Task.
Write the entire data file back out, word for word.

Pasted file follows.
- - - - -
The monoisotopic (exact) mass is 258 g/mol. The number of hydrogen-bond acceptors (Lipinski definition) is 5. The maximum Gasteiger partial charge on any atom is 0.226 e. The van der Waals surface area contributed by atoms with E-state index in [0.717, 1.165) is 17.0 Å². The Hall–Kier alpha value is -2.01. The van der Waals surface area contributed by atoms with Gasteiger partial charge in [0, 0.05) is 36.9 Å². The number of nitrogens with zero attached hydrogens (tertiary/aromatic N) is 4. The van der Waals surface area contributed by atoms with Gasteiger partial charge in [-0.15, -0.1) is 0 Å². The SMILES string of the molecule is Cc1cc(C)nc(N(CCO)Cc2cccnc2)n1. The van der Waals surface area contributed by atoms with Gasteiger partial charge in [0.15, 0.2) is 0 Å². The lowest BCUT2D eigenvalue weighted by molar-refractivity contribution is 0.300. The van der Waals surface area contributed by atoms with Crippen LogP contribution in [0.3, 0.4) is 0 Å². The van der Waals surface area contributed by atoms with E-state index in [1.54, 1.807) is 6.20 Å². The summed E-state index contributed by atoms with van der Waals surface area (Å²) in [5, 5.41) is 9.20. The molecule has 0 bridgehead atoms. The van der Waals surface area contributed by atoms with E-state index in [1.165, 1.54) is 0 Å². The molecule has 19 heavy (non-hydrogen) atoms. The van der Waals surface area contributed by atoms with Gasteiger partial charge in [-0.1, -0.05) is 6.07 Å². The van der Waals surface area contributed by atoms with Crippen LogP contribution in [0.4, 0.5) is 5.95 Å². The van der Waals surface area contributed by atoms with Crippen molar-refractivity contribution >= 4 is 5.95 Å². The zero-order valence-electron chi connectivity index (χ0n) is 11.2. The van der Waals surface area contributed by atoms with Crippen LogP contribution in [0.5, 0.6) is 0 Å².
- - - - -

The monoisotopic (exact) mass is 258 g/mol. The number of hydrogen-bond acceptors (Lipinski definition) is 5. The maximum Gasteiger partial charge on any atom is 0.226 e. The van der Waals surface area contributed by atoms with E-state index in [0.717, 1.165) is 17.0 Å². The Hall–Kier alpha value is -2.01. The van der Waals surface area contributed by atoms with Gasteiger partial charge in [0, 0.05) is 36.9 Å². The number of nitrogens with zero attached hydrogens (tertiary/aromatic N) is 4. The van der Waals surface area contributed by atoms with Gasteiger partial charge in [-0.15, -0.1) is 0 Å². The SMILES string of the molecule is Cc1cc(C)nc(N(CCO)Cc2cccnc2)n1. The van der Waals surface area contributed by atoms with Gasteiger partial charge in [0.15, 0.2) is 0 Å². The lowest BCUT2D eigenvalue weighted by molar-refractivity contribution is 0.300. The van der Waals surface area contributed by atoms with Crippen LogP contribution in [0.3, 0.4) is 0 Å². The van der Waals surface area contributed by atoms with E-state index in [1.54, 1.807) is 6.20 Å². The summed E-state index contributed by atoms with van der Waals surface area (Å²) in [5, 5.41) is 9.20. The molecule has 0 bridgehead atoms. The van der Waals surface area contributed by atoms with E-state index in [1.165, 1.54) is 0 Å². The molecule has 19 heavy (non-hydrogen) atoms. The van der Waals surface area contributed by atoms with Gasteiger partial charge in [-0.1, -0.05) is 6.07 Å². The van der Waals surface area contributed by atoms with Crippen LogP contribution in [0.4, 0.5) is 5.95 Å². The van der Waals surface area contributed by atoms with Crippen molar-refractivity contribution >= 4 is 5.95 Å². The zero-order valence-electron chi connectivity index (χ0n) is 11.2. The van der Waals surface area contributed by atoms with Crippen LogP contribution in [0.5, 0.6) is 0 Å².